Cairo University is linked to the modern history of women in another way. The idea of building a national university gained widespread liberal support in 1907. By 1914, the project was running into economic difficulty. Princess Fatima Isma‘il stepped in to become the university’s largest benefactor, donating the land that is now the campus and selling jewelry to raise funds for construction. By 1928, when the Mukhtar sculpture was unveiled, the university was admitting female students with the support of university president Ahmad Lutfi al-Sayyid, a leading liberal of the time and a believer that equality between the sexes would come through education.

To the Society of Muslim Brothers, established in 1928, these al-Nahda narratives posed a challenge to Islamic cultural identity. The recovery of religious justifications for modest women’s dress was central to their own modernizing project. The tarha resembles the hijab they encouraged women to wear — it covers the head but not the face and its form predates the introduction of Islam to Egypt. Yet the sculpture is silent about Islamic history, going so far as to suggest, with the peasant woman’s embrace of the sphinx, respect for the Pharaonic polytheism abhorred by Islam. The defacement of the sculpture during the sit-in might be said to show disdain for ancient Egyptian artifacts.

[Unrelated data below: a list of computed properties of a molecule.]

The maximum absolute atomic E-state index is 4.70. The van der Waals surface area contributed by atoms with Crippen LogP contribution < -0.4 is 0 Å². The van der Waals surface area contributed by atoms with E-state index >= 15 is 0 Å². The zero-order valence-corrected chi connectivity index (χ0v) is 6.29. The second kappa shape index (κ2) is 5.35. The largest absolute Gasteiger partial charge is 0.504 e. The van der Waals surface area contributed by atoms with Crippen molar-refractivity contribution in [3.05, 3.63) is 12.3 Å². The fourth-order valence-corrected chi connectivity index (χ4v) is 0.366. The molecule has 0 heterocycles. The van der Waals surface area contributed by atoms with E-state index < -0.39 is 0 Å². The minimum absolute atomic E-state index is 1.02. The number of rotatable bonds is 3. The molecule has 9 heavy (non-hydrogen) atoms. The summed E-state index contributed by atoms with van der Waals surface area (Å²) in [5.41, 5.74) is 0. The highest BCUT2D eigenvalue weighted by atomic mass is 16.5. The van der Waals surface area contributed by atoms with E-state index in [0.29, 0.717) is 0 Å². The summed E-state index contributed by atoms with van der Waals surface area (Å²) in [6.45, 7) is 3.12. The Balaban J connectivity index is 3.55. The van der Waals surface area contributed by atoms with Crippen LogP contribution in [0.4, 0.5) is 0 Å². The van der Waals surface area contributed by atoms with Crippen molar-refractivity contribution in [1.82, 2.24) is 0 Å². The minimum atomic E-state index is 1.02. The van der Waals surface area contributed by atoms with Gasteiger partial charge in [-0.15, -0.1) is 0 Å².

The burning of the Rabi‘a mosque and an adjoining clinic that treated many victims of the crackdown on the sit-ins showed a parallel lack of respect for the other side’s cultural sensibilities, representations and artifacts. Rather than leave the ruins of both buildings as testimonies to the violence visited by the military and police on the Islamists, the army corps of engineers was assigned the task of rebuilding the mosque and the clinic. The mosque will now accommodate more worshipers. It will have a new water fountain and a plaque to memorialize the violent approach used to establish “the unity of the army, the police and the people.”

Women attended the al-Nahda sit-in in large numbers, as they did in Nasr City. An important marker of the demonstrations’ success was that so many women accepted the Muslim Brothers’ “Islamic” definitions of gender roles, which put religious faith ahead of wealth, education or professional achievement as the primary measure of goodness in a Muslim woman and the basis of her social recognition. The mass presence of women at the sit-ins helped to spread these ideas even further. Still, the state-run and liberal media preferred to see the Islamist women as dupes of the male leadership or would-be human shields. The gap between liberal and Islamist women has widened greatly as a result, with neither camp learning from the experiences of the other.

Return of the Patriarch